625,000 Ex-Prisoners Will Need Skills, Jobs

625,000 ex-prisoners will need skills, jobs

Lynn A. Curtis and Paul Shepard

For a healthy slice of America, the past 20 years of "lock'em up and throw away the key" solutions to crime prevention and drug treatment have brought a warm feeling to some vengeful hearts.

Now, the chickens born of that mania are coming home to roost. As the first waves of a lost generation leave prison and returns to polite society, it's time for lawmakers to address the question that sits as inconspicuously as an elephant in a small room.

How can we reclaim these people?

The pressing nature of this question became clear with the release of a new report by the Sentencing Project, a Washington, D.C., prisoner advocacy group, which found that more than 625,000 prisoners will be dismissed from their cells this year. Their futures are not at all rosy.

Skilled workers are having a tough time in an economy so stagnant that college graduates are grateful for nonpaying internships.

These nonskilled ex-offenders are coming home to broken families and hyper-concentrated poverty. Most will return to the same cronies, broken windows and despair that helped lead them to incarceration in the first place. These former prisoners will face the loss of welfare benefits, the loss of access to student loans and the loss of voting privileges.

If there's a silver lining among the gray clouds, it is that there's a real, working blueprint for programs that could help the broken people who emerge from prison.

The Milton S. Eisenhower Foundation is a Washington, D.C., nonprofit organization that replicates programs scientifically proven to lower prison recidivism, reduce crime and improve educational opportunities. It found an answer to recidivism in San Francisco.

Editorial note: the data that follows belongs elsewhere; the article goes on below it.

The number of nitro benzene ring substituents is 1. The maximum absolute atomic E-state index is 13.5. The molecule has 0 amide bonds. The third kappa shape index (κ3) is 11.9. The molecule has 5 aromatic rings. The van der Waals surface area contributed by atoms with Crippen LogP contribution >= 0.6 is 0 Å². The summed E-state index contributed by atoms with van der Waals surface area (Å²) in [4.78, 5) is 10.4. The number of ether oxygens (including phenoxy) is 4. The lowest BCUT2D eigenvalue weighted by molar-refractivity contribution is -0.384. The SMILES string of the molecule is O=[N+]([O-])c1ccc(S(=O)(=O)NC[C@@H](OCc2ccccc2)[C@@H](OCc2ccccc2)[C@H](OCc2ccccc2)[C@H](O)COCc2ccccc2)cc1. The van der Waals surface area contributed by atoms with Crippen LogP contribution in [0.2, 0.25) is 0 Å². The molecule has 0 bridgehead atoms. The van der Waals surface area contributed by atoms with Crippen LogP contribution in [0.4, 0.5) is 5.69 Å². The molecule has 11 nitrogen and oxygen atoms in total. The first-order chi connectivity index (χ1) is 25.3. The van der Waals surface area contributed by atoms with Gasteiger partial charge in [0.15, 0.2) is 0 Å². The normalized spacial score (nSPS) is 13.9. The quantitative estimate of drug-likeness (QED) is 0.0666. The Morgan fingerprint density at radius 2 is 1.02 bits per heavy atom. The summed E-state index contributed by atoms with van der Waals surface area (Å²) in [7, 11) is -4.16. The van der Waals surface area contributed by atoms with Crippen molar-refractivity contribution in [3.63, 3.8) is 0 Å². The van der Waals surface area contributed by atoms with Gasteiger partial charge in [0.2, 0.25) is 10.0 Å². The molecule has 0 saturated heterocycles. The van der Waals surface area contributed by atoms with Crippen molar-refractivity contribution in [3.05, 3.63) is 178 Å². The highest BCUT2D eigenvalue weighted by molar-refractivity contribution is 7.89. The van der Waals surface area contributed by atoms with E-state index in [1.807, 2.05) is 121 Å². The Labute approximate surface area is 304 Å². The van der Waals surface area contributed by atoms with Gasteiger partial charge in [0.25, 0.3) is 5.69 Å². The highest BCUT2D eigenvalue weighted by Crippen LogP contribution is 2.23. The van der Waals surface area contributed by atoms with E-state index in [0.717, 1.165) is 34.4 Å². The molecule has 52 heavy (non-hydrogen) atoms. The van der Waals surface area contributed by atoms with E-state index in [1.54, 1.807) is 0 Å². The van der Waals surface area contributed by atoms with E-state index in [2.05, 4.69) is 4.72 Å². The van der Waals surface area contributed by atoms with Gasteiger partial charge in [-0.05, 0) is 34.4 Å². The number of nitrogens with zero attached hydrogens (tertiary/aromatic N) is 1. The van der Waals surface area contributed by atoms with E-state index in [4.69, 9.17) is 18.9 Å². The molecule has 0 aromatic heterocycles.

There, Dr. Mimi Silbert and her nonprofit Delancey Street Foundation have enjoyed an unmatched success rate in turning former prisoners into productive members of society.

The program founded in 1971 has won hundreds of awards and praise from Presidents Jimmy Carter, Ronald Reagan, George H. W. Bush - and even the Pope. At Delancey, a stylish building that covers a full square block, more than 500 former prisoners learn life management skills as they work as cooks, graphic artists and auto repair experts in shops run in the multi-store complex. They graduate after two years, but the average stay for a resident is four years. Four out of five of the hard-core felons who graduate from Delancey never see the inside of a prison again (60 percent of untrained ex-prisoners return to prison inside of three years). And more than 14,000 graduates have passed through their doors. All residents get high school equivalency training and acquire at least three marketable skills before graduating. In its 32 years, more than 10,000 residents have received high school equivalency diplomas.

Delancey is especially appealing to some because it does not continually draw either tax or insurance dollars. It is self-sufficient because of the business training enterprises it operates.

With a grant from the U.S. Bureau of Justice, the Delancey Street Foundation and the Eisenhower Foundation have begun to replicate the Delancey model in Virginia and Alaska. Talks are also under way to see whether local leaders would welcome a Delancey replication to serve Washington, D.C.

It's not as though Silbert and her staff have achieved this record of success without notice. There is barely a major national newspaper or television news program that hasn't featured Delancey Street as an effective tool in helping resettle ex-offenders. So here's the million-dollar question: Why aren't lawmakers beating down the doors of at Delancey Street with offers of aid and funding? Is it because of political cowardice? It is because the issue simply didn't hit their radar screens?

Policymakers better address the problem because bringing ex-prisoners into the mainstream may prove more critical than the get-tough-on-crime polices like "zero tolerance" that swelled American prison populations in the first place.

The Delancey program makes streets safer, cuts prison costs and creates tax-paying citizens.

At a time of exploding budget deficits, increasing crime and rising poverty, programs like Delancey Street present an opportunity even political cowards can't resist.

Curtis is president and CEO of the Milton S. Eisenhower Foundation. Shepard is the foundation's director for communications.

İİ 2003 The Plain Dealer. Used with permission.